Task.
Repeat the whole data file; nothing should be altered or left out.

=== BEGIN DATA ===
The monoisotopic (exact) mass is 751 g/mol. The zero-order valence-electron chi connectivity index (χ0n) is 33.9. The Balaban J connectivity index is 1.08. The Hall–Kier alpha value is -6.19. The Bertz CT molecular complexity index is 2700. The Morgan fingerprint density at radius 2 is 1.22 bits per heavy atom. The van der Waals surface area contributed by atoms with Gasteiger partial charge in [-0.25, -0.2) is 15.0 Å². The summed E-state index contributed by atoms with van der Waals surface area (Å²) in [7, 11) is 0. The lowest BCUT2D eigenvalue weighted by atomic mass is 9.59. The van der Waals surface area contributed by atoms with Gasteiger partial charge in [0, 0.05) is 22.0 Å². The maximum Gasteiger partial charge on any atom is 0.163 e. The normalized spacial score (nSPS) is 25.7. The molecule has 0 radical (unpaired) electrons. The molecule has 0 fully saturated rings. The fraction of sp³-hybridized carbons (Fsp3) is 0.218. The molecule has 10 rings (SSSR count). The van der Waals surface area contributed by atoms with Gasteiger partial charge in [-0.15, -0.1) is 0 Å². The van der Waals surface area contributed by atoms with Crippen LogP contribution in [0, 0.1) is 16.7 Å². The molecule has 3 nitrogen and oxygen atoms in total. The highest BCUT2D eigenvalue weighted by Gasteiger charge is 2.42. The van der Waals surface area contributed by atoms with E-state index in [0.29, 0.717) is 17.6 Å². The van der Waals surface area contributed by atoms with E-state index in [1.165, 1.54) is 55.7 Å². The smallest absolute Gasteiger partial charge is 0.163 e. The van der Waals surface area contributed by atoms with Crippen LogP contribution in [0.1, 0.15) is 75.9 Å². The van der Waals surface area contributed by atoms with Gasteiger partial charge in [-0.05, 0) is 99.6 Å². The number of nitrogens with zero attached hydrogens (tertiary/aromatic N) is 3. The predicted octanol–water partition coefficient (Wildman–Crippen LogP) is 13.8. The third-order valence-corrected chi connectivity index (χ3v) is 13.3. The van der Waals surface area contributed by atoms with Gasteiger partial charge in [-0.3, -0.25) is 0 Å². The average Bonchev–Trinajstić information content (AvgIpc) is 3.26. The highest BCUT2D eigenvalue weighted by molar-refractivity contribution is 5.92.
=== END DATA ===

The monoisotopic (exact) mass is 751 g/mol. The zero-order valence-electron chi connectivity index (χ0n) is 33.9. The Balaban J connectivity index is 1.08. The Hall–Kier alpha value is -6.19. The Bertz CT molecular complexity index is 2700. The Morgan fingerprint density at radius 2 is 1.22 bits per heavy atom. The van der Waals surface area contributed by atoms with Gasteiger partial charge in [-0.25, -0.2) is 15.0 Å². The summed E-state index contributed by atoms with van der Waals surface area (Å²) in [7, 11) is 0. The lowest BCUT2D eigenvalue weighted by atomic mass is 9.59. The van der Waals surface area contributed by atoms with Gasteiger partial charge in [0, 0.05) is 22.0 Å². The maximum Gasteiger partial charge on any atom is 0.163 e. The normalized spacial score (nSPS) is 25.7. The molecule has 0 radical (unpaired) electrons. The molecule has 0 fully saturated rings. The fraction of sp³-hybridized carbons (Fsp3) is 0.218. The molecule has 10 rings (SSSR count). The van der Waals surface area contributed by atoms with Gasteiger partial charge in [-0.15, -0.1) is 0 Å². The van der Waals surface area contributed by atoms with Crippen LogP contribution in [0, 0.1) is 16.7 Å². The molecule has 3 nitrogen and oxygen atoms in total. The highest BCUT2D eigenvalue weighted by Gasteiger charge is 2.42. The van der Waals surface area contributed by atoms with E-state index in [0.29, 0.717) is 17.6 Å². The van der Waals surface area contributed by atoms with E-state index in [1.165, 1.54) is 55.7 Å². The smallest absolute Gasteiger partial charge is 0.163 e. The van der Waals surface area contributed by atoms with Crippen LogP contribution in [0.1, 0.15) is 75.9 Å². The van der Waals surface area contributed by atoms with Gasteiger partial charge in [-0.05, 0) is 99.6 Å². The number of nitrogens with zero attached hydrogens (tertiary/aromatic N) is 3. The predicted octanol–water partition coefficient (Wildman–Crippen LogP) is 13.8. The third-order valence-corrected chi connectivity index (χ3v) is 13.3. The van der Waals surface area contributed by atoms with Gasteiger partial charge in [-0.3, -0.25) is 0 Å². The average Bonchev–Trinajstić information content (AvgIpc) is 3.26. The highest BCUT2D eigenvalue weighted by molar-refractivity contribution is 5.92.